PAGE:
Parkinson's disease: That is a fascinating subject. The autonomic nervous system (ANS) is in charge of gastrointestinal motility. Parkinson's disease (pd) is know to affect the ans. Constipation is a very significant problem in pd. Conversely, men with constipation are at a higher risk of developing pd. There is data that suggests that ANS disorders can precede pd by many years, perhaps representing a pre-morbid state. ...Read more
Parkinsonism: Yes. There is evidence that certain chemicals and pesticides can cause parkinsonism. We are now experiencing an epidemic of parkinsonism but it is not clear why this is happening. ...Read more
Not yet: Neurotransplantation as a treatment for parkinson disease reached the stage of human trials over 15 years ago, but the field, which is still in its infancy, has encountered a number of roadblocks since then, both political and scientific. With hope that stem cells may be used as a new source of dopaminergic neurons to replace the degenerating nerve cells in parkinson disease looming. ...Read more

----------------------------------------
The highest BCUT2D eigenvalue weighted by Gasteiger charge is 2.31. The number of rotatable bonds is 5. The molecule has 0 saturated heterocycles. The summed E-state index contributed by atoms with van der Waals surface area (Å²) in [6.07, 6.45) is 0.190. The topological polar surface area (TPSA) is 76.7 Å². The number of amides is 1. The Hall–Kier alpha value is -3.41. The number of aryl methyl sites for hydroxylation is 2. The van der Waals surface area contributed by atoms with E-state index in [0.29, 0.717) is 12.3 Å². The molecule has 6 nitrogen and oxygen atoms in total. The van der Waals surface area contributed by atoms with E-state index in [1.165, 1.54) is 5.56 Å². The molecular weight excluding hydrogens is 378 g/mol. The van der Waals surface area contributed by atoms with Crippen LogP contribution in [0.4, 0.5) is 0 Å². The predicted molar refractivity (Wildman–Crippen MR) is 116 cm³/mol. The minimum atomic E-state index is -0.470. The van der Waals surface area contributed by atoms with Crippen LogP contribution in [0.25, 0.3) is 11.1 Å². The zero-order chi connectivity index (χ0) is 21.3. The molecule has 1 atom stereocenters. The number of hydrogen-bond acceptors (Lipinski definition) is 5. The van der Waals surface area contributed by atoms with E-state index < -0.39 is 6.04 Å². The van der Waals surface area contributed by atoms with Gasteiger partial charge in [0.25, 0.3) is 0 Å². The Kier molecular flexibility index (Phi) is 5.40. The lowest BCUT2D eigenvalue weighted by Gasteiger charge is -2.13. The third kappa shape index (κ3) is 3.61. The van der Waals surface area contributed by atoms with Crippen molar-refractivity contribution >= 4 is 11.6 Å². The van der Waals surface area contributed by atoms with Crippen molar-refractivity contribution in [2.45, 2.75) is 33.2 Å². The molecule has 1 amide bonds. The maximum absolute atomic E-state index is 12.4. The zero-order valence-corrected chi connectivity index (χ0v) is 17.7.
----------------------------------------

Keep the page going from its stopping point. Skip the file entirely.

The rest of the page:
In Parkinson's disease, does dopamine loss happen mainly in the striatum or does it occur in the s.Niagra too?
Parkinson: Basal ganglia, which includes both.Get a more detailed answer ›
Can you tell me in Parkinson's disease, does dopamine loss occur merely in the striatum or does it occur in the s.niagra too?
Pigmented nuclei: The dopamine loss involves predominantly the basal ganglia area, but also involves dorsal vagal nucleus, substantial nigra, and areas of any dopamine interaction within brain and brain stem. But, to be complete, Parkinson's is a multi-neurotransmitter degenerative deficiency syndrome with other neurotransmitter systems involved. ...Read more
Why can t healthy dopaminergic neurons be moved into the area of parkinson s affected neurons to treat parkinson s disease?